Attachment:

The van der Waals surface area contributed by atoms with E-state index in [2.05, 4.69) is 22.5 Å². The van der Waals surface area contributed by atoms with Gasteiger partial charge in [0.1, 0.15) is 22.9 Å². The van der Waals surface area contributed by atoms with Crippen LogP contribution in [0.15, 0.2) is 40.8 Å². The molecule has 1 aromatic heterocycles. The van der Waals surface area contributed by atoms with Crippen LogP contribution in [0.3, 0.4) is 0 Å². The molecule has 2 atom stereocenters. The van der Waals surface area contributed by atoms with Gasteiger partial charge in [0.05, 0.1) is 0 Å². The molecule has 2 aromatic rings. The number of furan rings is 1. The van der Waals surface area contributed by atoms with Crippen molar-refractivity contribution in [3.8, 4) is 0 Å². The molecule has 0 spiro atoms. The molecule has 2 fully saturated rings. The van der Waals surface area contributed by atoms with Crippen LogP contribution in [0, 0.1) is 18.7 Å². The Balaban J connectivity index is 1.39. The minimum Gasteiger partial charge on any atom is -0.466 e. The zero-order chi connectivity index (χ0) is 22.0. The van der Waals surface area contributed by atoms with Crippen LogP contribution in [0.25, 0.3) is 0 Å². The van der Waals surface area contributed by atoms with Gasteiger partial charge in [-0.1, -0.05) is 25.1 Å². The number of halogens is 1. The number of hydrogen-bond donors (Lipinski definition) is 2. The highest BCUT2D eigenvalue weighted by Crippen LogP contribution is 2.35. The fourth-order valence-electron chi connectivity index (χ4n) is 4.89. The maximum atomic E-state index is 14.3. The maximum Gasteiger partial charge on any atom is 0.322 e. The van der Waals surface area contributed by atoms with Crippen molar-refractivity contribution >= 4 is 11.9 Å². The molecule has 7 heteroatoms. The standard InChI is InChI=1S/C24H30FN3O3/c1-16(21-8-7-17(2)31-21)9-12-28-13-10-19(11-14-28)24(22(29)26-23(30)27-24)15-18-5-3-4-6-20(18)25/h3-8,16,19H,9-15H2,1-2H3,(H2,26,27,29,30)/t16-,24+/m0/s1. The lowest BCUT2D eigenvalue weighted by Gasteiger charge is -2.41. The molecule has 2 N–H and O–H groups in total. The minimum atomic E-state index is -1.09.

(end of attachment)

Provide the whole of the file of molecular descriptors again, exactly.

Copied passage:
The van der Waals surface area contributed by atoms with E-state index in [2.05, 4.69) is 22.5 Å². The van der Waals surface area contributed by atoms with Gasteiger partial charge in [0.1, 0.15) is 22.9 Å². The van der Waals surface area contributed by atoms with Crippen LogP contribution in [0.15, 0.2) is 40.8 Å². The molecule has 1 aromatic heterocycles. The van der Waals surface area contributed by atoms with Crippen LogP contribution in [0.3, 0.4) is 0 Å². The molecule has 2 atom stereocenters. The van der Waals surface area contributed by atoms with Gasteiger partial charge in [0.05, 0.1) is 0 Å². The molecule has 2 aromatic rings. The number of furan rings is 1. The van der Waals surface area contributed by atoms with Crippen molar-refractivity contribution in [3.8, 4) is 0 Å². The molecule has 0 spiro atoms. The molecule has 2 fully saturated rings. The van der Waals surface area contributed by atoms with Crippen LogP contribution in [0, 0.1) is 18.7 Å². The Balaban J connectivity index is 1.39. The minimum Gasteiger partial charge on any atom is -0.466 e. The zero-order chi connectivity index (χ0) is 22.0. The van der Waals surface area contributed by atoms with Crippen LogP contribution in [0.25, 0.3) is 0 Å². The van der Waals surface area contributed by atoms with Gasteiger partial charge in [-0.1, -0.05) is 25.1 Å². The number of halogens is 1. The number of hydrogen-bond donors (Lipinski definition) is 2. The highest BCUT2D eigenvalue weighted by Crippen LogP contribution is 2.35. The fourth-order valence-electron chi connectivity index (χ4n) is 4.89. The maximum atomic E-state index is 14.3. The maximum Gasteiger partial charge on any atom is 0.322 e. The van der Waals surface area contributed by atoms with Crippen molar-refractivity contribution >= 4 is 11.9 Å². The molecule has 7 heteroatoms. The standard InChI is InChI=1S/C24H30FN3O3/c1-16(21-8-7-17(2)31-21)9-12-28-13-10-19(11-14-28)24(22(29)26-23(30)27-24)15-18-5-3-4-6-20(18)25/h3-8,16,19H,9-15H2,1-2H3,(H2,26,27,29,30)/t16-,24+/m0/s1. The lowest BCUT2D eigenvalue weighted by Gasteiger charge is -2.41. The molecule has 2 N–H and O–H groups in total. The minimum atomic E-state index is -1.09.